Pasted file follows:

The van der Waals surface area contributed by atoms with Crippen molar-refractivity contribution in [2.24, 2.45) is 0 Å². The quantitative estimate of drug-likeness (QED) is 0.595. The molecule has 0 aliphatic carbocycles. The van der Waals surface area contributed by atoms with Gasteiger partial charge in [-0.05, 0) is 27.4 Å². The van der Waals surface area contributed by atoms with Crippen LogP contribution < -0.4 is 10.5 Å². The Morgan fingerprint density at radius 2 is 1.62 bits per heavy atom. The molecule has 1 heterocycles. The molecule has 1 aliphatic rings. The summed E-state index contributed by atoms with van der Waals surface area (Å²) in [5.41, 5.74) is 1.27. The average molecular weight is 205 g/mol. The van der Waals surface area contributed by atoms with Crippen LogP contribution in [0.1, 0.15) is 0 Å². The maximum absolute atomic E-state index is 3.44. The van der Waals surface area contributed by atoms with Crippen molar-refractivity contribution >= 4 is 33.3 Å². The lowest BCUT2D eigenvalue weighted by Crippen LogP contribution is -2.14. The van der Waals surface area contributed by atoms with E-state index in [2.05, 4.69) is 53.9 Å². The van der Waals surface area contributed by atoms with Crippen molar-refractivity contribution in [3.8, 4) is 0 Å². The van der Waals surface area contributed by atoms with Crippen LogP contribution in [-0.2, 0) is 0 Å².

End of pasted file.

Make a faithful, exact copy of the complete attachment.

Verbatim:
The van der Waals surface area contributed by atoms with Crippen molar-refractivity contribution in [2.24, 2.45) is 0 Å². The quantitative estimate of drug-likeness (QED) is 0.595. The molecule has 0 aliphatic carbocycles. The van der Waals surface area contributed by atoms with Gasteiger partial charge in [-0.05, 0) is 27.4 Å². The van der Waals surface area contributed by atoms with Crippen LogP contribution < -0.4 is 10.5 Å². The Morgan fingerprint density at radius 2 is 1.62 bits per heavy atom. The molecule has 1 heterocycles. The molecule has 1 aliphatic rings. The summed E-state index contributed by atoms with van der Waals surface area (Å²) in [5.41, 5.74) is 1.27. The average molecular weight is 205 g/mol. The van der Waals surface area contributed by atoms with Crippen LogP contribution in [0.1, 0.15) is 0 Å². The maximum absolute atomic E-state index is 3.44. The van der Waals surface area contributed by atoms with Crippen molar-refractivity contribution >= 4 is 33.3 Å². The lowest BCUT2D eigenvalue weighted by Crippen LogP contribution is -2.14. The van der Waals surface area contributed by atoms with E-state index in [2.05, 4.69) is 53.9 Å². The van der Waals surface area contributed by atoms with Crippen molar-refractivity contribution in [3.8, 4) is 0 Å². The van der Waals surface area contributed by atoms with Crippen LogP contribution in [-0.2, 0) is 0 Å².